The three of us are sitting in the cozy hotel guests-only clubhouse by the swimming pool in Trident Hilton, an unusually serene oasis of a hotel in the concrete mess of Gurgaon, not too far from PepsiCo’s offices. Trident has been home to Sanjeev for the early months of his new assignment as Radha stayed back in their Hong Kong home to make sure daughter Noor’s schooling was wrapped up.
The Louis Jadot 2005 Bourgogne Pinot Noir seems to be pairing well with spring rolls, peanuts and chips, though I am chagrined to find that Radha’s white shirt and blue jeans and Sanjeev’s jeans and Ralph Lauren polo casual shirt leave me and my suit sticking out in the casual clubhouse setting that we have all to ourselves.
Radha, whose parents live in Pune, has been shuttling between there and Hong Kong, while trying to spend weekends in Delhi with Sanjeev, while he uses the family’s absence to immerse himself in the Indian operations of Pepsi.
In many ways, there is a bit of a back to the beginning feel for the couple who had spent their first jobs after IIM in two corners of India—Radha with ad agency JWT in Mumbai and Sanjeev with Brooke Bond in Kolkata—often meeting in midpoint cities, such as Nagpur and Jalandhar, to try and catch up with each other.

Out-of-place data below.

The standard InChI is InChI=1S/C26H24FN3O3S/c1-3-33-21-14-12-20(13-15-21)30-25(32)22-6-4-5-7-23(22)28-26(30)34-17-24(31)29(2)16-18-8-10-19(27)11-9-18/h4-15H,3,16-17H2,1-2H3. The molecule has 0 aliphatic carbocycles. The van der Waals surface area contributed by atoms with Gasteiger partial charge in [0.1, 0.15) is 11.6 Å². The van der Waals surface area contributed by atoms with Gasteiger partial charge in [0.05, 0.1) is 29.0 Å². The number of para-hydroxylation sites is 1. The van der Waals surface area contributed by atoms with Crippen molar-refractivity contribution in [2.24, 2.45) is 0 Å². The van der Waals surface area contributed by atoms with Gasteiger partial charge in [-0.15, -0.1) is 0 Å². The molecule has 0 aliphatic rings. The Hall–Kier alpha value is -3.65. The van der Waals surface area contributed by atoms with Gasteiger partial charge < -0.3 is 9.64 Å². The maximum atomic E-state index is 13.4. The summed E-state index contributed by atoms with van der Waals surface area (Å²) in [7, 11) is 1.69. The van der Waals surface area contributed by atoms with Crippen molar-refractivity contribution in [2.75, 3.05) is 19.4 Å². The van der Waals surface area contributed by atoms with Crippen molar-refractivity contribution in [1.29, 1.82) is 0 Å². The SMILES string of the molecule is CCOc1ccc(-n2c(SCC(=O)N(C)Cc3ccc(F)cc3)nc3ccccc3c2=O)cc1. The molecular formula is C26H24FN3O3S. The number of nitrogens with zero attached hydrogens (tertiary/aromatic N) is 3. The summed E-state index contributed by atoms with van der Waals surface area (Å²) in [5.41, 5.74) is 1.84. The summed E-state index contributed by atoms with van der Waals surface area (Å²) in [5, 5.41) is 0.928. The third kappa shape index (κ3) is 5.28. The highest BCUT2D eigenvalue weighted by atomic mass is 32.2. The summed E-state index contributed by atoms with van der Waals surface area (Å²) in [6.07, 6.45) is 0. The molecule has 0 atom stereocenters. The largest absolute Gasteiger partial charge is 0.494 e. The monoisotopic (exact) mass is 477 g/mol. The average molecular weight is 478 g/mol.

Both had ended up at IIM-A not because they necessarily wanted to be there. Sanjeev almost became a doctor before a last minute test at the Armed Forces Medical College in Pune suggested he was borderline colour blind. Radha’s love of math meant she had little future prospects back then other than to teach, something she didn’t care for.
While Sanjeev had to show up for math remedial classes before the main MBA course began, Radha showed up ready for classes, only to trip and break her leg on the first day at the Louis Kahn designed campus. So, when time came to form class work groups, everyone, except for Sanjeev, was taken by the time Radha could hobble down the theatre-style classroom. The rest, as they say, is history, though Radha notes that out of 12 batchmates “we all found husbands, except one” from among their IIM peers.
But, those were also days when companies would post jobs at IIM and note “girls need not apply”, recalls Radha, saying that “advertising was an easy career for a woman back then”. After a few years in sales, Sanjeev would also gravitate towards advertising and JWT, eventually pitching for a new US multinational client that was coming to India—Pepsi. While JWT did win the account, it would, in 1990, lose Sanjeev to Pepsi, where he was part of the India brand launch team and recalls it being “a very, very dynamic industry with tough days in the beginning”.